We all know cats like to play and yet each has their own individual personality. Tabbys are no different. Let’s talk some tabby cat facts regarding personality differences. Some say that tabby cat personalities are distinct from other cats Tabby close-upin the sense that they are more like the personalities of dogs. Tabby cats love to play and explore. They’ll follow you around like a puppy and some will even teach their humans to play fetch. Tabby cats are also considered to be more intelligent than those of other types by many.

If you do a simple search online, you’ll see that tabby cats are often rated as being of higher intelligence than other types by both breeders and cat enthusiasts. They are amusing, clever, warmly affectionate and make wonderful companions.

What about those ginger tabby stereotypes?

No consideration of tabby cat facts is complete without considering the stereotypes. If you think your orange baby is easy-going, you’re not alone. In the early 20th century, George Ware, the owner of a cat boarding center, formed his own theory of color and temperament. He described ginger tabbies as “big softies and laid back to the point of laziness. Like being stroked, but dislike being picked up and cuddled.” A book on cats in the 70’s described ginger tabbies as quiet, docile and affectionate. Think of it as your friendly kitty waiting for you after a long day at work.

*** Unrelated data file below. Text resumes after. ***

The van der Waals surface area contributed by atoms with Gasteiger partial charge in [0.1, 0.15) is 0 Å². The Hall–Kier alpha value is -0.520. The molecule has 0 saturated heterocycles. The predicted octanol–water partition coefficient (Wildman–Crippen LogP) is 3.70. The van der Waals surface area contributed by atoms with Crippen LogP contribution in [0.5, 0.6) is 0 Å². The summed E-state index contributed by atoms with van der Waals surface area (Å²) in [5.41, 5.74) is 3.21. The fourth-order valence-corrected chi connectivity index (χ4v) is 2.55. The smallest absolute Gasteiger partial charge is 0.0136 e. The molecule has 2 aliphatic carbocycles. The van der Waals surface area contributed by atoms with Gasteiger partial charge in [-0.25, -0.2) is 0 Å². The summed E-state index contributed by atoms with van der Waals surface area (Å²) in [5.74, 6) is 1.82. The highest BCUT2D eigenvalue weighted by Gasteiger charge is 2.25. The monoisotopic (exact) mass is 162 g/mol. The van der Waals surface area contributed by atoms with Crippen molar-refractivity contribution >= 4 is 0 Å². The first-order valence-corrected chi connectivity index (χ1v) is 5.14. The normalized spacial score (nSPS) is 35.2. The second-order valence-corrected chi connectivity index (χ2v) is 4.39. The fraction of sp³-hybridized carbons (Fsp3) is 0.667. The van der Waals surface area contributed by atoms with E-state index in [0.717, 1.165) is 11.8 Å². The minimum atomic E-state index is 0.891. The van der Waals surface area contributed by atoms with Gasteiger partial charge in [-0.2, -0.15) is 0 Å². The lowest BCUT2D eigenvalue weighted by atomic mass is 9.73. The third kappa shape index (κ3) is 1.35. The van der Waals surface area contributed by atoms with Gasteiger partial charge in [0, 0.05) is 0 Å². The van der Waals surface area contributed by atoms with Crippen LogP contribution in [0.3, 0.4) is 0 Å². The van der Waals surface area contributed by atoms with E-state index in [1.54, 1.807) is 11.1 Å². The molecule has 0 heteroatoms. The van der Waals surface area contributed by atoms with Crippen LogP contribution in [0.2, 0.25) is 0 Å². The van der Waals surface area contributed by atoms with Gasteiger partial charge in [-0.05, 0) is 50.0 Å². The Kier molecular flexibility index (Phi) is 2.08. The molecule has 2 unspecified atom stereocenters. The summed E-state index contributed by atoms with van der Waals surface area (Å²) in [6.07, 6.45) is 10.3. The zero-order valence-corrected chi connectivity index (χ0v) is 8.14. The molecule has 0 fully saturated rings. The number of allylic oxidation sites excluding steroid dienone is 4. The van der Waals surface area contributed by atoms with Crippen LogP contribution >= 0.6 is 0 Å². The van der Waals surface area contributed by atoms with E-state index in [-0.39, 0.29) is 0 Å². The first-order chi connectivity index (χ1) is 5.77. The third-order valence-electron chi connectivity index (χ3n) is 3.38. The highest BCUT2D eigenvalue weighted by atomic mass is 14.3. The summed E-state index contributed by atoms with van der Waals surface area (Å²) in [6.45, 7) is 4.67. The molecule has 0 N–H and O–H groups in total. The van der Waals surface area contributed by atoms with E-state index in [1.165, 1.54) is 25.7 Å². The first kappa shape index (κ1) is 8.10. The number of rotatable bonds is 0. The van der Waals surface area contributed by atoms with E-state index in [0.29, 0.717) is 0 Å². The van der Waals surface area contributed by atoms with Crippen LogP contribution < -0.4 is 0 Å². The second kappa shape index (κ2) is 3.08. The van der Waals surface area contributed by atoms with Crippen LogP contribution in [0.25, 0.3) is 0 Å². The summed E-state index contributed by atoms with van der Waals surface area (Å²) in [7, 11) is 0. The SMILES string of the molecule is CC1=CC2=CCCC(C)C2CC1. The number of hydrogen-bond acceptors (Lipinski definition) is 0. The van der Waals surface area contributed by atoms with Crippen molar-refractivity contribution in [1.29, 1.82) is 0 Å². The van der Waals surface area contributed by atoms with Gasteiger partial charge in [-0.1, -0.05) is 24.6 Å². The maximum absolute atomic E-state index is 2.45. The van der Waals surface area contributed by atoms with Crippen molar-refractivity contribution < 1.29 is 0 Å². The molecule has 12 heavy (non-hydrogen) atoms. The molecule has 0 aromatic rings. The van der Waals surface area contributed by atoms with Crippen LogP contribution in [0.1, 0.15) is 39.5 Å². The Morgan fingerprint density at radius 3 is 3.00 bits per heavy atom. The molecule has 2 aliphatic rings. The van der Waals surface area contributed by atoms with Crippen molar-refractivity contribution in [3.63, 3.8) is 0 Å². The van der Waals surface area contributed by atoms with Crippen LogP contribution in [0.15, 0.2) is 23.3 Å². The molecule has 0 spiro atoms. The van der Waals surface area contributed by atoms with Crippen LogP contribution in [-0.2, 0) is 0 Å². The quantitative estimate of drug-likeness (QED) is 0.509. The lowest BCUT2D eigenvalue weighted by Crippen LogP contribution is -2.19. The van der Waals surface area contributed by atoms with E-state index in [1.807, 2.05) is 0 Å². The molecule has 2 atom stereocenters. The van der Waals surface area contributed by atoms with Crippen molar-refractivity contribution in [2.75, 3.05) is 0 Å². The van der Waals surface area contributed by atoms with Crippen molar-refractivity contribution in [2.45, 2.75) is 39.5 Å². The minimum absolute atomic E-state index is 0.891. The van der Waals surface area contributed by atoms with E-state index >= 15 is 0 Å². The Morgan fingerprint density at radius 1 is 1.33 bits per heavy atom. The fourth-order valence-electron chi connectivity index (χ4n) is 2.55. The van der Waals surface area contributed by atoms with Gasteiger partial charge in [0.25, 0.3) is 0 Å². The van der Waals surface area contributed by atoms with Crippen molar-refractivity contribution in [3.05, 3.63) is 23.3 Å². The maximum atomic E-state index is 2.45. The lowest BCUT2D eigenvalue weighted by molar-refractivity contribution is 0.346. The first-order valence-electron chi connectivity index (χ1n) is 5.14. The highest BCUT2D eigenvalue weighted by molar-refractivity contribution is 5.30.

Tabby cats love to play and explore.

In a recent study at the University of California, cat owners were asked to attribute personality traits to their cats. Orange cats were most often characterized as friendly. Another stereotype is media-driven – Garfield is irascible, and Morris is aloof and finicky. I’m not saying your cat will love lasagne, but he sure may be as lazy as Garfield! These traits actually might have a basis in fact. The gene for ginger is linked to gender, and about three out of four ginger cats are males. Any intact male will exhibit certain behaviours, including roaming and less interest in hunting. However, rest assured that if your ginger tabby is loved and socialized, he will in turn be a loving, affectionate kitty.